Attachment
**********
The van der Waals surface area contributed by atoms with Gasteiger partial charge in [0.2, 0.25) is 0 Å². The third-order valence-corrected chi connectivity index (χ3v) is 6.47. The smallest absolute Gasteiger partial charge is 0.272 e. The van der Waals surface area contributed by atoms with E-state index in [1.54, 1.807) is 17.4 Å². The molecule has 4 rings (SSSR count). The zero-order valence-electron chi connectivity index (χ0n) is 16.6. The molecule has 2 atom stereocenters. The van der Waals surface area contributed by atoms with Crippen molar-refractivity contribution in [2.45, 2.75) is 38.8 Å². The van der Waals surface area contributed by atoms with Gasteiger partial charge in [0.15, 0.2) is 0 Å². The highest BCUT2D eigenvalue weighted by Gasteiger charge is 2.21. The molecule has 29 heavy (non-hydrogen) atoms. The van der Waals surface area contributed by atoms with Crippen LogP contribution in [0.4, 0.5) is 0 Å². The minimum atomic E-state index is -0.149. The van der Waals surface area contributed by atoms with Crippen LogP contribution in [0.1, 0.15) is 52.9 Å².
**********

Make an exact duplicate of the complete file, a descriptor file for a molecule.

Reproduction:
The van der Waals surface area contributed by atoms with Gasteiger partial charge in [0.2, 0.25) is 0 Å². The third-order valence-corrected chi connectivity index (χ3v) is 6.47. The smallest absolute Gasteiger partial charge is 0.272 e. The van der Waals surface area contributed by atoms with E-state index in [1.54, 1.807) is 17.4 Å². The molecule has 4 rings (SSSR count). The zero-order valence-electron chi connectivity index (χ0n) is 16.6. The molecule has 2 atom stereocenters. The van der Waals surface area contributed by atoms with Crippen molar-refractivity contribution in [2.45, 2.75) is 38.8 Å². The van der Waals surface area contributed by atoms with Gasteiger partial charge in [0.15, 0.2) is 0 Å². The highest BCUT2D eigenvalue weighted by Gasteiger charge is 2.21. The molecule has 29 heavy (non-hydrogen) atoms. The van der Waals surface area contributed by atoms with Crippen LogP contribution in [0.4, 0.5) is 0 Å². The minimum atomic E-state index is -0.149. The van der Waals surface area contributed by atoms with Crippen LogP contribution in [0.1, 0.15) is 52.9 Å².